But in you’re in an operational role, or if tasks are large or dependent on too many other people, then it may be better to focus on a longer-term checklist, and "chip away" at it day-by-day. Many people find it helpful to spend, say, 10 minutes at the end of the day, organizing tasks on their list for the next day.
To-Do Lists can help you get, and stay, on top of important projects and piles of tasks or decisions. For instance, imagine you’re heading a team that’s working on a project. There are so many tasks to do, and so many people doing them, that staying on top of it all seems overwhelming.
Troubleshooting checklist include step by step instructions that need to be followed in case of emergencies like a fire breakout. While Coordination Checklist will help maintain coordination in situations where different departments or teams are required to collectively perform a task. However, the Discipline Checklist comprise guidelines following which will prevent taking wrong decisions.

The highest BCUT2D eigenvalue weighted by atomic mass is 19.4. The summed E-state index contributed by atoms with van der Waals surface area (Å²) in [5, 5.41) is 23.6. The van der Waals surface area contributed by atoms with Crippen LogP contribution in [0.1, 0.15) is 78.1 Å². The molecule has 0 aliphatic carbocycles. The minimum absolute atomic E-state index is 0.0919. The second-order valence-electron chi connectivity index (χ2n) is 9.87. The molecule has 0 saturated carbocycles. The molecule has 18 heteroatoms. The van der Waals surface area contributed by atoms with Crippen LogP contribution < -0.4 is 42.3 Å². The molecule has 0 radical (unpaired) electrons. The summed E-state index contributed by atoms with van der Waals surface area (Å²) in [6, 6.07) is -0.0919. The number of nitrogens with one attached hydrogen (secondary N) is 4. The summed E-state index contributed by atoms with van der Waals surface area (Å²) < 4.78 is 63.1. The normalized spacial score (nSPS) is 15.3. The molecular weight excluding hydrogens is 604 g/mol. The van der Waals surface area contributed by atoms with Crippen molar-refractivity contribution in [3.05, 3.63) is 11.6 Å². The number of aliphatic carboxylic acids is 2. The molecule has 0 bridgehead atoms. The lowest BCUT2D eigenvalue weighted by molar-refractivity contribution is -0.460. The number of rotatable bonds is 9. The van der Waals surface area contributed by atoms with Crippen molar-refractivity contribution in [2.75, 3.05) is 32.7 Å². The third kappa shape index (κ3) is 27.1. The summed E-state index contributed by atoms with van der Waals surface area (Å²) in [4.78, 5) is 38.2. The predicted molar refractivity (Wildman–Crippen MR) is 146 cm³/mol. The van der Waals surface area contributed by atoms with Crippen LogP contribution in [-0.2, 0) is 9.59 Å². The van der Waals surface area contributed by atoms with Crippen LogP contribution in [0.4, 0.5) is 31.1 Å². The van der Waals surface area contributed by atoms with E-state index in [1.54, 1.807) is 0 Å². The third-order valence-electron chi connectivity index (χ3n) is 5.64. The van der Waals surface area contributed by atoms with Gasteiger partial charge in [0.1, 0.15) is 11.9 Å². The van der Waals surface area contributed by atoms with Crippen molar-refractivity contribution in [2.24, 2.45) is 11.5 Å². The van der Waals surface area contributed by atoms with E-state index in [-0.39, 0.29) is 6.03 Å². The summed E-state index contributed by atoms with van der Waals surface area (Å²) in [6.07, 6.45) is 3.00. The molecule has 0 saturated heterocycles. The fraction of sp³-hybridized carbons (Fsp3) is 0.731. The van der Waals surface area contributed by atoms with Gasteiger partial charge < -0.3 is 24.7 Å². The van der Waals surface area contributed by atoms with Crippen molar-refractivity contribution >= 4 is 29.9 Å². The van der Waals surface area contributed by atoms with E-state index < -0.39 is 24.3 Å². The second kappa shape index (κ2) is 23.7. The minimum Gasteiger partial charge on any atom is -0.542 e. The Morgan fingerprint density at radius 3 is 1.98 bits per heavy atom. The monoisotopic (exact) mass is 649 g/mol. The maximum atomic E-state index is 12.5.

To-Do Lists are particularly useful when you have a small number of tasks that you need to complete. However, they can become cumbersome when you have too many items on them, or when you need to progress multiple projects. At this stage, it’s worth starting to use Action Programs, which are designed to manage more complex situations reliably.